While an aggressive savings rate is, in my humble opinion, the best way to set yourself up for early retirement, passive income is a great way to enjoy at least some financial buffer even after retiring from required work. Some people rent out homes or other real estate. Others perform contract work. There are any number of ways to get involved in generating some passive income for yourself.
One of those ways is to monetize your true passion in life, something that will keep you focused and dedicated through your retirement years. For me, that’s photography.
A couple weeks ago, I opened up a store on Etsy – one of the Internet’s most-visited creative selling services – to start getting my hands wet selling some of my favorite photographs online – before retirement.
Store link: www.etsy.com/shop/SAADigital
So far, this experience has been both fun and rewarding. The truth is I am still very much in the learning process of selling things online. For so many years of my life, my time online has been used primarily to put forth my own ideas and to simply display my creative work, but I was never real interested in supplementing my income from it. Until now.
I have four sales already, which is wonderful to see. I am heartened and delighted that the craft that I love so much, and the work that I put into capturing the stunning beauty that this world has to offer, appeals to someone else enough to spend their hard-earned money to enjoy in their own home.
I am not necessarily looking to make big money off of this endeavor, at least yet. I have thoughts of making photography my main source of income in the coming years, especially after my wife and I pick up shop and
move to beautiful Sedona, Arizona travel the country in an RV. For now, I am using this as a learning experience that will prepare me to step forward into the business of photography as a profession more confidently and intelligently in the future.
My long-lasting photography passion
I have had a passion for photography as long as I can remember. In high school I had my own dark room setup in an unused area of our basement and developed my own 6×6 medium format black and white photographs. I mean, start-to-finish development. In the dark, I would carefully [and often times frustratingly] wrap the film (negatives) around the metal film spindle that is used to hold the film during the development process, hoping that there were no creases or bends to the film as I wrapped – because that can screw up some of the frames. I’d pour in the chemicals and let the film develop.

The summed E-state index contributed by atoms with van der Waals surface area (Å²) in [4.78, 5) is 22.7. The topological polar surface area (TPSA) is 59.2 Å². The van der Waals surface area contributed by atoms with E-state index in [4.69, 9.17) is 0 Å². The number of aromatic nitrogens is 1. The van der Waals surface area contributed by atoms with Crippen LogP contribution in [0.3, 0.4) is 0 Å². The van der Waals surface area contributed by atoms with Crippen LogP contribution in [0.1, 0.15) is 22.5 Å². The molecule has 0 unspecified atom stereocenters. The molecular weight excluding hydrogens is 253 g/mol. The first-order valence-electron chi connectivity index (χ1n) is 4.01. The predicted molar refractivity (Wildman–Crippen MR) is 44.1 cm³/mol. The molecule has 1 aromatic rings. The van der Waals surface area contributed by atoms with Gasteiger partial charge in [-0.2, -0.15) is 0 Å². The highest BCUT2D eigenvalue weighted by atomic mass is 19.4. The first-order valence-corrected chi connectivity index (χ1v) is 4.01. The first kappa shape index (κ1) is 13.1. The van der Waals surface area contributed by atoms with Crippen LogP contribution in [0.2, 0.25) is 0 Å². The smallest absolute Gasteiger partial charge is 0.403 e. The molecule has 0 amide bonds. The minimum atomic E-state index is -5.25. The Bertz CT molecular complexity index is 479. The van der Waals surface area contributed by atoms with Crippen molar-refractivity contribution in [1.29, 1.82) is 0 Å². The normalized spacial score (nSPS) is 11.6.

Once complete, the film can be exposed to light. I eagerly unwrapped the film from the spindle and carefully inspected every frame under a light box – both as a quick assessment of how well I managed to develop the negatives and to determine what frames that I would like to try printing. I would generally print 5 or 6 frames out of each roll after deciding on what frames represented my better shots.
I used an Omega C700 enlarger as my printing rig that I bought with my own birthday money one year, and generally exposed these images onto Ilford photo paper. Though the smell of the chemicals were quite pungent in our poorly-ventilated basement, the experience was a lot of fun.
It taught me how to be both meticulous and patient. There were times where I had to spend 20 minutes trying to wrap the film around the spindle correctly. Even the slightest error can throw off the entire job.
Often, a mistake requires unwrapping the entire roll of film and starting completely over. This was a test of how mentally connected you were with your hands, carefully following every pull of the film, gently feeling the flow of the roll as you turned the spindle. Though it was dark in the room, I would often close my eyes because that seemed to help me focus on the task at hand.
I wasn’t perfect. Every once in a while, I discovered a couple frames from one layer of the wrap would be stuck to the layer below it after development (which indicates there was a bend to the film that I did not catch). These frames were ruined. It sucked, but it made me realize again and again that perfection is that illustrious glimmer of light that can never be reached. Mentally, I made note of the mistake, cursed myself under my breath, and moved on. My ability to handle disappointment only strengthened through this process.
Through the years, my love for photography has only grown stronger. I no longer shoot film, though I am still hanging on to my once-top-of-the-line Nikon F5 35mm camera that I bought back in college (yes, this is called “anti-minimalism”, but I prefer to use a softer term for this, perhaps “collector”).
Now, it’s digital only. I arm myself with a
Nikon D7000 Sony A6000 mirrorless camera and one of a variety of lenses that fit nicely into my photo backpack. My lenses range from 8mm all the way out to 105mm, so I am generally prepared to capture almost any scene. I keep costs down buying my equipment used, and I almost never purchase the newest generation of equipment because, well, I do not need the latest and greatest equipment to make some truly spectacular photos.
Note: In the photography business, we “make” photos, not “take” them. 🙂
I will see how this process goes and will adjust accordingly. Until then, I will continue enjoying the learning experience of selling the results of my passion online in the hopes of turning this into my main source of income.
What hobbies do you have that could generate passive income?
Steve is a 38-year-old early retiree who writes about the intersection of happiness and financial independence. Steve is a regular contributor to MarketWatch, CNBC, and The Ladders. He lives full-time in his 30′ Airstream Classic and travels the country with his wife Courtney and two rescued dogs.